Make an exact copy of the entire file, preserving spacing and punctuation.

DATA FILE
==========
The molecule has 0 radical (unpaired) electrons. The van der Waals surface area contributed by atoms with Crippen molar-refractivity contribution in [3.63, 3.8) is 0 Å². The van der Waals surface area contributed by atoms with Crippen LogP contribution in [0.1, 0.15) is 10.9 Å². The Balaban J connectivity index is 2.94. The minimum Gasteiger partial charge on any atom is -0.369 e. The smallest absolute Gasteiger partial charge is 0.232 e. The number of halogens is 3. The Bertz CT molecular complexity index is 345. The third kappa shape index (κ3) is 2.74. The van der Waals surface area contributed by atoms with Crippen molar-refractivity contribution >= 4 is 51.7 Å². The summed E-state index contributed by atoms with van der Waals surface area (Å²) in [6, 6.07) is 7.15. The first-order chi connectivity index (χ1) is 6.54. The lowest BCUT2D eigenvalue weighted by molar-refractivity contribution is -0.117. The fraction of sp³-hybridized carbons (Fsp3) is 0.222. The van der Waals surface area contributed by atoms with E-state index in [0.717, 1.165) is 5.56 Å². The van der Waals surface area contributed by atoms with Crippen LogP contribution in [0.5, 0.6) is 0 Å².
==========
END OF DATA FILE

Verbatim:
The molecule has 0 radical (unpaired) electrons. The van der Waals surface area contributed by atoms with Crippen molar-refractivity contribution in [3.63, 3.8) is 0 Å². The van der Waals surface area contributed by atoms with Crippen LogP contribution in [0.1, 0.15) is 10.9 Å². The Balaban J connectivity index is 2.94. The minimum Gasteiger partial charge on any atom is -0.369 e. The smallest absolute Gasteiger partial charge is 0.232 e. The number of halogens is 3. The Bertz CT molecular complexity index is 345. The third kappa shape index (κ3) is 2.74. The van der Waals surface area contributed by atoms with Crippen molar-refractivity contribution >= 4 is 51.7 Å². The summed E-state index contributed by atoms with van der Waals surface area (Å²) in [6, 6.07) is 7.15. The first-order chi connectivity index (χ1) is 6.54. The lowest BCUT2D eigenvalue weighted by molar-refractivity contribution is -0.117. The fraction of sp³-hybridized carbons (Fsp3) is 0.222. The van der Waals surface area contributed by atoms with E-state index in [0.717, 1.165) is 5.56 Å². The van der Waals surface area contributed by atoms with Crippen LogP contribution in [0.5, 0.6) is 0 Å².